• Godmother” (2021 short story) by Cheryl S. Ntumy. An intriguing dystopian AI story that doesn’t go quite how they usually do.
  • Jenny Come up the Well” (2021 short story) by A.C. Wise. I would’ve liked to see a little more about the magical struggle, but this is a beautifully-written story about the importance of representation and relationships with those who understand your experiences.
  • Undersea Lightning” (2021 short story) by Uchechukwu Nwaka. There were times where I had trouble following, but the exploration story in a post-apocalyptic future certainly doesn’t lack for tension.
  • Ghosts” (2021 short story) by Vauhini Vara. A story about loss, partially from the perspective of a fictional neural net. I wasn’t totally captured here, but I really appreciated the stylistic experiment, and I expect this one to hit really hard for some readers.
  • Sorry We Missed You!” (2021 short story) by Aun-Juli Riddle. A tale of family and memory told through menus of an outer space food truck stocked with potatoes.
  • Three for Hers” (2021 short story) by Filip Hajdar Drnovšek Zorko. An engaging story about the cleverness, patience, and strength of will that it takes to survive a sadistic alien overlord.
  • A Sunrise Every 90 Minutes” (2021 flash fiction) by Victoria Zelvin. A short-but-quality flash fiction about an astronaut drifting alone in space while the world burns beneath her.


We have made some tweaks to the format for the semifinals, and each blog is sending our three semifinalists to two other blogs, so that all 30 semifinalists will be read by three judging teams before we narrow down to seven to be read by everyone in the finals. Those seven will be chosen out of the top mean scores, but we have introduced some mechanisms to catch books that may be disproportionately hurt by bad luck in the judging selection. I’m not getting deep into the wonkiness here, though I’d be happy to explain further details to anyone who is interested–suffice to say that if a book scores 10/10 from two judging teams and 4/10 from the third, it’ll be sent to the finals despite being a miss for one team.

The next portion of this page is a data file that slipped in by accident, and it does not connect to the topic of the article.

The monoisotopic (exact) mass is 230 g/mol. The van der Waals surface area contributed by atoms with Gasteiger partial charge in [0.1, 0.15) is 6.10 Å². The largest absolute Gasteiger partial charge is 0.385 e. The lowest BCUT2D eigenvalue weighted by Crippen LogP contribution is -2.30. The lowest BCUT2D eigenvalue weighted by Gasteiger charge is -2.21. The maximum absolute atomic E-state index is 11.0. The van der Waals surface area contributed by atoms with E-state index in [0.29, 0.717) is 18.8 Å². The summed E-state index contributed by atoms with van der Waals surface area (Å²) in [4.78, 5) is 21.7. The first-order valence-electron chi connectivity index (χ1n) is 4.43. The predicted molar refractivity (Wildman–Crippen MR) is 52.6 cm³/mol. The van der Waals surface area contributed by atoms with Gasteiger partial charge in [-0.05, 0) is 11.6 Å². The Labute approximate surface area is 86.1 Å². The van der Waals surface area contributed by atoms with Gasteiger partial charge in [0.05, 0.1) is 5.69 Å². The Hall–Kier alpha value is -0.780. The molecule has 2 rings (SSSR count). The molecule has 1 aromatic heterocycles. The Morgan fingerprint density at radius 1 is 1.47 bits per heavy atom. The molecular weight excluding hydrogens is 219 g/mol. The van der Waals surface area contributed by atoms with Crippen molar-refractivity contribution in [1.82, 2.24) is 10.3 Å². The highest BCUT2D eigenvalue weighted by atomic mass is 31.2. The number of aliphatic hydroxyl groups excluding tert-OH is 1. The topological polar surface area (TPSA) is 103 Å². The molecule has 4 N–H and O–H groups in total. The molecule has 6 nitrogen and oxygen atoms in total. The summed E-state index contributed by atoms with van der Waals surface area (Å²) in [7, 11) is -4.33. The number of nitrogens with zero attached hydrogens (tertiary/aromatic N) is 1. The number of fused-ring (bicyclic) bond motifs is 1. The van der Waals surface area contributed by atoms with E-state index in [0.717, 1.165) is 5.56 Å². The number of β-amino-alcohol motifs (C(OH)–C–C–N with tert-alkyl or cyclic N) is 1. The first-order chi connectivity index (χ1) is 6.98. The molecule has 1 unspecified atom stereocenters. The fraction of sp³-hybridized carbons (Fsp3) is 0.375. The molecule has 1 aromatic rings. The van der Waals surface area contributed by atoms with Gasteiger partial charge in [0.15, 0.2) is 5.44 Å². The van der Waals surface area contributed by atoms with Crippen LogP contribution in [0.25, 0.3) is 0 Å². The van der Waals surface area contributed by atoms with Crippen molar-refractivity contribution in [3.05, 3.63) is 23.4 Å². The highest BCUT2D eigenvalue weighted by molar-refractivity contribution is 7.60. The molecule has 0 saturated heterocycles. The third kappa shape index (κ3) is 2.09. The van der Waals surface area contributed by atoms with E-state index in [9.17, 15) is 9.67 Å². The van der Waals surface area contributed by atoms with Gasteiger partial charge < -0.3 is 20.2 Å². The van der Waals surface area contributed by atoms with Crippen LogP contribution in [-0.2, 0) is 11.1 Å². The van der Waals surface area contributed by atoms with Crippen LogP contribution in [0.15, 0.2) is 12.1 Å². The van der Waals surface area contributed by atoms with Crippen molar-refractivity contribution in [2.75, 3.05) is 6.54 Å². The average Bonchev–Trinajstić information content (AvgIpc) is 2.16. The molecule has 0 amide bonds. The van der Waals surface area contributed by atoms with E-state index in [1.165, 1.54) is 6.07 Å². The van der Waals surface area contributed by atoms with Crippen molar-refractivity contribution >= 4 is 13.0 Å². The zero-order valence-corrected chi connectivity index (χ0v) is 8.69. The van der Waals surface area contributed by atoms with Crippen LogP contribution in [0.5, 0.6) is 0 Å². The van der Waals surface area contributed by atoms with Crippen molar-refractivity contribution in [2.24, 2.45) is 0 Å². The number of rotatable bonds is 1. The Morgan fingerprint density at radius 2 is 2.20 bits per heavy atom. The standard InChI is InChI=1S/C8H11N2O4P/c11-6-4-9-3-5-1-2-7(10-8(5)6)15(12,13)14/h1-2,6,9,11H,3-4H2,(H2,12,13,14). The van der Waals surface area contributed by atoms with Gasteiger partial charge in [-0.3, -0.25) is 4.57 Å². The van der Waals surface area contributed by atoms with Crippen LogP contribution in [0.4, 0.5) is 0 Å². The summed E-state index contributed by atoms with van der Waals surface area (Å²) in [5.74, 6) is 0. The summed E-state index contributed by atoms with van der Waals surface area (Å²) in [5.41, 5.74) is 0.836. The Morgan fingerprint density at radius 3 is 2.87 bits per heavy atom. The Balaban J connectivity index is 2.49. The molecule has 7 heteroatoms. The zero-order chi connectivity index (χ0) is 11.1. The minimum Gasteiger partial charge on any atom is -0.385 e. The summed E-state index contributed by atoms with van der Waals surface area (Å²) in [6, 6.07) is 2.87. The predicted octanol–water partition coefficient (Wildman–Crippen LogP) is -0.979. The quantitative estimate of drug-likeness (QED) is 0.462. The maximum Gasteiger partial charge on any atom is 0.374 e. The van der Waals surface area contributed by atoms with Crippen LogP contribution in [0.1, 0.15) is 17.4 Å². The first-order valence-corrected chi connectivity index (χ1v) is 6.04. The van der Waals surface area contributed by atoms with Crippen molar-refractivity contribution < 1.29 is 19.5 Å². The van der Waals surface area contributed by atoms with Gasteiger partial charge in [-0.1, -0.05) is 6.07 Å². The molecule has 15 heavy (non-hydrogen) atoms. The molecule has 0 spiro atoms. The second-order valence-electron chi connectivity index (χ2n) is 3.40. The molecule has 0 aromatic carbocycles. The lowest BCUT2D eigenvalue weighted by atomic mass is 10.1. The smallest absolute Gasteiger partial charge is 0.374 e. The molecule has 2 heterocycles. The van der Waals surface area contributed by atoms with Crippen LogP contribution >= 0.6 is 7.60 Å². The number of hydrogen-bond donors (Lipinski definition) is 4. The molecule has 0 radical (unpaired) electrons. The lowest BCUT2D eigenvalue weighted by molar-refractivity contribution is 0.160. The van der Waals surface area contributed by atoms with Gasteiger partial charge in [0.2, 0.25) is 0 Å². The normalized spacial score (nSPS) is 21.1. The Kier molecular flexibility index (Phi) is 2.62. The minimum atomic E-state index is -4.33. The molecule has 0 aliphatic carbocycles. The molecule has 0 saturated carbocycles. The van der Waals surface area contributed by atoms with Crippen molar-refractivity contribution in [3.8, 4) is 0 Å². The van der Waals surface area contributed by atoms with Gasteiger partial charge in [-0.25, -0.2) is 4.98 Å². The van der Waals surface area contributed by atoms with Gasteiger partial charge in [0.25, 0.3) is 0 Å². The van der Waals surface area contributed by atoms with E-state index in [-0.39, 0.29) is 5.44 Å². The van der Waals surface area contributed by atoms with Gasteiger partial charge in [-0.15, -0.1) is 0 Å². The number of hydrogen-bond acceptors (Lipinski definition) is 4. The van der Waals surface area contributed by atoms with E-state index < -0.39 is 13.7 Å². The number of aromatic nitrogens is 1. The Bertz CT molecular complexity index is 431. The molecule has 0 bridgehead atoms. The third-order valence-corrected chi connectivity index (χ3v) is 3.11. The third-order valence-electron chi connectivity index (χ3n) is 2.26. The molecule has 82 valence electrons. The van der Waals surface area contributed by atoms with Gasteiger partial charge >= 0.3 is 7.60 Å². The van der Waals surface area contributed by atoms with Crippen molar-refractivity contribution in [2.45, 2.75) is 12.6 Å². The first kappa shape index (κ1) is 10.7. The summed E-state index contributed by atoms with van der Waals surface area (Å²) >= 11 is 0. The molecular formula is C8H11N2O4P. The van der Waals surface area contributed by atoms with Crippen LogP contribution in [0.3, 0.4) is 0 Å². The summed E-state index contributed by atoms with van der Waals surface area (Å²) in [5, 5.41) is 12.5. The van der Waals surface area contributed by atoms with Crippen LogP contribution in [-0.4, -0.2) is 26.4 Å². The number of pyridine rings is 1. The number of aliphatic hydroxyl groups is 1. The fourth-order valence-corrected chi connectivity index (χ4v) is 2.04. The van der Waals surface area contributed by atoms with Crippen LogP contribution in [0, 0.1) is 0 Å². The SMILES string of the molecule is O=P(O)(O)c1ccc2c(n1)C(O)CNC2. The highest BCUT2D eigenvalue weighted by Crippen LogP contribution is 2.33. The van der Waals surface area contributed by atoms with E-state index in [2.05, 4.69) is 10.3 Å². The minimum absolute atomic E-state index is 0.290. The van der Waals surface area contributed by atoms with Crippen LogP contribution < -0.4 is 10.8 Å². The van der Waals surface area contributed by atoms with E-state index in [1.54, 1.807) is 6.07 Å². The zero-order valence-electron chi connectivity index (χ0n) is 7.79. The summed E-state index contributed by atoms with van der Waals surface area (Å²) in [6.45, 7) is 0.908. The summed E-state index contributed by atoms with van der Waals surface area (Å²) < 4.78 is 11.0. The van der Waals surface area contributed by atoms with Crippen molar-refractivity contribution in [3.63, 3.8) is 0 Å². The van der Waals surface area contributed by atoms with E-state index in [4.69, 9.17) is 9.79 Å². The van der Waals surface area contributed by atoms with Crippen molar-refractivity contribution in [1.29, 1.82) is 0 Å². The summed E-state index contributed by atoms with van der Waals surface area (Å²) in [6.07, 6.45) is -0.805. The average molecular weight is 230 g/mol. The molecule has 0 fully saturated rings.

My team’s three semifinalists–Dusk Mountain Blues, The Last Shadowand Gates of Marswill be sent to Book Invasion and Meteor Reviews for further judging. And we will be receiving the following six new books for the semifinalists, chosen by Red Star Reviews and Fan Fi Addict:

  • Dog Country by Malcolm F. Cross, a story of abuse and the traumas of war that received the highest first-round score in the competition.
  • Of Cinder and Bone by Kyoko M., which features organized crime and dragons brought back to contemporary society, Jurassic Park-style.
  • Age of Order by Julian North, a young adult sci-fi tale set in a dystopian future.
  • In the Orbit of Sirens by T.A. Bruno, a first-contact novel that had its team’s highest score in the first round.
  • Dead Star by Simon Kewin, a search for the mystery behind the rise of a harsh theocracy that has risen to dominate the galaxy.
  • Zero Day Threat by R.M. Olson, a space opera meets heist novel.

While members of my team have already begun reading and reviewing, expect the team scores to begin trickling in late in April.

Novels and Novellas

Reviews Posted

  • Full Fathom Five (2014 novel) by Max Gladstone. A mystery plot in a magical analogue of modern Hawai’i with strong prose, characters, and social commentary and an ending that doesn’t get too neat.
  • Age of Ash (2022 novel) by Daniel Abraham. In keeping with what I expect from Abraham, this is an intimate, character-driven story about a couple people on the margins who find themselves wrapped up in an epic.
  • The Queen of Blood (2016 novel) by Sarah Beth Durst. Like in Naomi Novik’s Scholomance series, Durst offers quite a few YA tropes but a willingness to get darker, with a likable main character just trying to stop the violence and a stunning forest setting.
  • Reclaim the Stars (2022 anthology) edited by Zoraida Córdova. An anthology of mostly young adult speculative fiction short stories has a lot of depth but not many true stunners.
  • A Chorus Rises (2021 novel) by Bethany C. Morrow. After a sweet and entertaining but structurally flawed series-opener, Morrow makes the intriguing decision to center the antagonist from book one, in an excellent YA character study with enough plot to keep the reader engaged and some fantastic social commentary.
  • Daughter of the Empire (1987 novel) by Raymond E. Feist and Janny Wurts. An episodic story with a sympathetic but ruthless lead, Daughter of the Empire is perfect for fans of political scheming novels.

Other February Reads

  • We are Satellites (2021 novel) by Sarah Pinsker. A near-future sci-fi centered on a new technology that alters the mind, We Are Satellites asks plenty of excellent questions about ubiquitous tech in some excellent vignettes about the family of four main characters, but it pulls together for an ending that’s a bit too neat. Full review to come.
  • The Invasion (2018 novel) by Peadar Ó Guilín. The Call was a gripping YA Fae survival horror, and The Invasion multiplies the monsters but loses the creeping dread that made the first book so good. Horror sequels are what they are. Duology review to come.
  • Iron Widow (2021 novel) by Xiran Jay Zhao. A young adult sci-fi brimming with feminist rage–probably a bit too much rage for my personal tastes, but the construction of a misogynist society keeping its people in ignorance is top-notch. Full review to come.
  • Ogres (2022 novella) by Adrian Tchaikovsky. Another story about an oppressive society keeping its people in ignorance, but with a completely opposite tone to Iron Widow. The second-person narration keeps the pacing slower and more quiet–which works in such a short space–building to a powerful ending.